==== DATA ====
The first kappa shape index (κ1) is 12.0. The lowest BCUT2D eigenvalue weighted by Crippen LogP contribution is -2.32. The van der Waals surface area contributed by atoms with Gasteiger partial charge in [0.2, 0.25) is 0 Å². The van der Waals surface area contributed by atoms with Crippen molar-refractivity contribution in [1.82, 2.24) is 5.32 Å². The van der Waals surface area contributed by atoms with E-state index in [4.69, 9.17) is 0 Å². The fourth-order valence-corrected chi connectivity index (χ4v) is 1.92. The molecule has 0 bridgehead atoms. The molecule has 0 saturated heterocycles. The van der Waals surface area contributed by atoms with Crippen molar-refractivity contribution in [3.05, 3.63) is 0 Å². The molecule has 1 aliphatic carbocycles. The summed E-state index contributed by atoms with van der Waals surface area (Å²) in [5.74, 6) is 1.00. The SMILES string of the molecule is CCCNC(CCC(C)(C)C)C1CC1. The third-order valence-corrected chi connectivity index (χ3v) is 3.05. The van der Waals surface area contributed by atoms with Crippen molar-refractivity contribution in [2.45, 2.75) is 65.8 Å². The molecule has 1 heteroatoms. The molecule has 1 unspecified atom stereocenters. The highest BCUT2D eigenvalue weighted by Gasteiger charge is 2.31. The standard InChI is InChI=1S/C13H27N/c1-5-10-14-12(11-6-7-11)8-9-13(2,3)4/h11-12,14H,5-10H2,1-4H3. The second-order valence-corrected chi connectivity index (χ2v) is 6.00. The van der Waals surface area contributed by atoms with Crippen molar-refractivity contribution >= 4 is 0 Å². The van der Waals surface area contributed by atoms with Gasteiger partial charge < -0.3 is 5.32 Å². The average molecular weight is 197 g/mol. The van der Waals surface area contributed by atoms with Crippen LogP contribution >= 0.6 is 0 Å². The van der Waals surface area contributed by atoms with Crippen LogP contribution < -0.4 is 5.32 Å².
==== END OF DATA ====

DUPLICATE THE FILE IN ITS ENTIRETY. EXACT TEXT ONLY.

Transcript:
The first kappa shape index (κ1) is 12.0. The lowest BCUT2D eigenvalue weighted by Crippen LogP contribution is -2.32. The van der Waals surface area contributed by atoms with Gasteiger partial charge in [0.2, 0.25) is 0 Å². The van der Waals surface area contributed by atoms with Crippen molar-refractivity contribution in [1.82, 2.24) is 5.32 Å². The van der Waals surface area contributed by atoms with E-state index in [4.69, 9.17) is 0 Å². The fourth-order valence-corrected chi connectivity index (χ4v) is 1.92. The molecule has 0 bridgehead atoms. The molecule has 0 saturated heterocycles. The van der Waals surface area contributed by atoms with Crippen molar-refractivity contribution in [3.05, 3.63) is 0 Å². The molecule has 1 aliphatic carbocycles. The summed E-state index contributed by atoms with van der Waals surface area (Å²) in [5.74, 6) is 1.00. The SMILES string of the molecule is CCCNC(CCC(C)(C)C)C1CC1. The third-order valence-corrected chi connectivity index (χ3v) is 3.05. The van der Waals surface area contributed by atoms with Crippen molar-refractivity contribution in [2.45, 2.75) is 65.8 Å². The molecule has 1 heteroatoms. The molecule has 1 unspecified atom stereocenters. The highest BCUT2D eigenvalue weighted by Gasteiger charge is 2.31. The standard InChI is InChI=1S/C13H27N/c1-5-10-14-12(11-6-7-11)8-9-13(2,3)4/h11-12,14H,5-10H2,1-4H3. The second-order valence-corrected chi connectivity index (χ2v) is 6.00. The van der Waals surface area contributed by atoms with Crippen molar-refractivity contribution >= 4 is 0 Å². The van der Waals surface area contributed by atoms with Gasteiger partial charge < -0.3 is 5.32 Å². The average molecular weight is 197 g/mol. The van der Waals surface area contributed by atoms with Crippen LogP contribution >= 0.6 is 0 Å². The van der Waals surface area contributed by atoms with Crippen LogP contribution < -0.4 is 5.32 Å².